});
    
        </script>
    }
    

And now we can dynamically add items on button click! The user is able to add as many books as they want, click submit, and the collection of books will get received on HttpPost. But, when we put a break post on our post method, the NewBooks collection comes back as empty. Why is this happening?

Well the reason is because MVC can only bind back a collection of items if it can uniquely identify each one. This article actually describes how you can get a collection of items to bind appropriately on post back, linked here.

Unfortunately, this does not apply when items are getting added dynamically. Luckily, the previous article also solved this problem by creating a Html Helper class, BeginCollectionItem, that adds a unique identifier to every new inserted item. All we need to do is modify our BookViewModel editor template to include it:

@using ( Html.BeginCollectionItem( "NewBooks" ) )
{
    <dl class="dl-horizontal">
        <dt>
            @Html.DisplayNameFor( model => @Model.Title )
        </dt>
        <dd>
            @Html.EditorFor( model => @Model.Title )
        </dd>

        <dt>
            @Html.DisplayNameFor( model => @Model.Author )
        </dt>
        <dd>
            @Html.EditorFor( model => @Model.Author )
        </dd>

        <dt>
            @Html.DisplayName( "Book Cover File Image" )
        </dt>
        <dd>
            @Html.TextBoxFor( m => @Model.BookCoverUrl, null, new { type = "file", @class = "input-file" } )
        </dd>

    </dl>
}

And with that we can now dynamically add items and they will uniquely get posted back onto the server.

5 thoughts on “MVC Series Part 1: Dynamically Adding Items Part 1

  1. Pingback: MVC Series Part 1: Dynamically Adding Items Part 2 | //InterKnowlogy/ Blogs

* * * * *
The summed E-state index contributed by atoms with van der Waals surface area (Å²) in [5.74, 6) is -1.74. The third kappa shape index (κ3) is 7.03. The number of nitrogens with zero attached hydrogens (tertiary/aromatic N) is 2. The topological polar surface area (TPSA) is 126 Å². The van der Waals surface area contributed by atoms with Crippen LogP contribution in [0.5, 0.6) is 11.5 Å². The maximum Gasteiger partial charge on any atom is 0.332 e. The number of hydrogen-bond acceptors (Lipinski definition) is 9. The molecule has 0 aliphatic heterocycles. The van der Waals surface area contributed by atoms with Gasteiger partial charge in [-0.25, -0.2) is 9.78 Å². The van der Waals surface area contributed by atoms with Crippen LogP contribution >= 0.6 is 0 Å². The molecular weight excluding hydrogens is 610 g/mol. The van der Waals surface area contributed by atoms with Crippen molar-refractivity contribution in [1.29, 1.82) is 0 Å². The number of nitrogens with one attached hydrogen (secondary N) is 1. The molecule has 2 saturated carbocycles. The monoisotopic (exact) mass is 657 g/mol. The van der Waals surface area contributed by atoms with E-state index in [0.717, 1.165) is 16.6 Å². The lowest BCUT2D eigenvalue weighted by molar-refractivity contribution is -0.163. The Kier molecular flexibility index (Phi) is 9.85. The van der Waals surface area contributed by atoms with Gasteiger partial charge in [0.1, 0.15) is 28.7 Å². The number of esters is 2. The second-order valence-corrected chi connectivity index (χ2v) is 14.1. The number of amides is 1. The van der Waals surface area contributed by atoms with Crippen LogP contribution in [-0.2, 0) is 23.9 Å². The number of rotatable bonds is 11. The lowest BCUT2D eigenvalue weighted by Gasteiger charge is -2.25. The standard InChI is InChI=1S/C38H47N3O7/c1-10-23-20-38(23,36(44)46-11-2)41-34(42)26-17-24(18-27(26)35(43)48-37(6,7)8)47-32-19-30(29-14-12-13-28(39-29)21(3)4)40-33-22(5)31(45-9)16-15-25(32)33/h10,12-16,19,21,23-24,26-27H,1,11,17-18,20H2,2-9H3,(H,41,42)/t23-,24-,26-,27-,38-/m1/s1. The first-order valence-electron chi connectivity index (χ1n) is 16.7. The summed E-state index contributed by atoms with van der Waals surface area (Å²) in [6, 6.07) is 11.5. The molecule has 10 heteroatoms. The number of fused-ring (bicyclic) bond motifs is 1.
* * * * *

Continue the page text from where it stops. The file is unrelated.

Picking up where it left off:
2. Pingback: MVC Series Part 2: AccountController Testing | //InterKnowlogy/ Blogs

  3. Pingback: MVC Series Part 3: Miscellaneous Issues | //InterKnowlogy/ Blogs

  4. Great post. I have been trying to solve this issue for a while without having to resort to angular or knockout. One thing though, why not use a Ajax.ActionLink to call CreateNewBook() and set the UpdateTargetId equal to newBooks and set the InsertionMode equal to InsertionMode.ReplaceAfter? That will get rid of the need for any javascript on the page :)

    • You are absolutely right! And this goes back to novice experience with MVC :)

      To clarify for others the change involves removing the original ‘input’ button to this Razor Ajax button:

      @Ajax.ActionLink( "Add Book", "CreateNewBook", new AjaxOptions
      {
      HttpMethod = "GET",
      InsertionMode = InsertionMode.InsertAfter,
      UpdateTargetId = "newBooks"
      } )

      Behind the scenes, this is how the button is represented as straight HTML:

      a data-ajax="true" data-ajax-method="GET" data-ajax-mode="after" data-ajax-update="#newBooks" href="/Home/CreateNewBook" rel="nofollow">Add Book

      This also allows us to remove all the scripting for the Index.cshtml page, but I was still having issues clicking the button without it redirecting me to a new page. Then I stumbled upon this article (scroll down to the ‘Ajax.ActionLink’ section), which mentioned including a jquery.unobtrusive-ajax.js file. This script will interrupt the submission process for items that have the data-ajax attribute, which we have seen Razor creates such an element when it renders to the web page.

      If there is a slicker way of doing this please let me know, this was a good learning experience :)

      Here is a link to the updated project with the Ajax.ActionLink button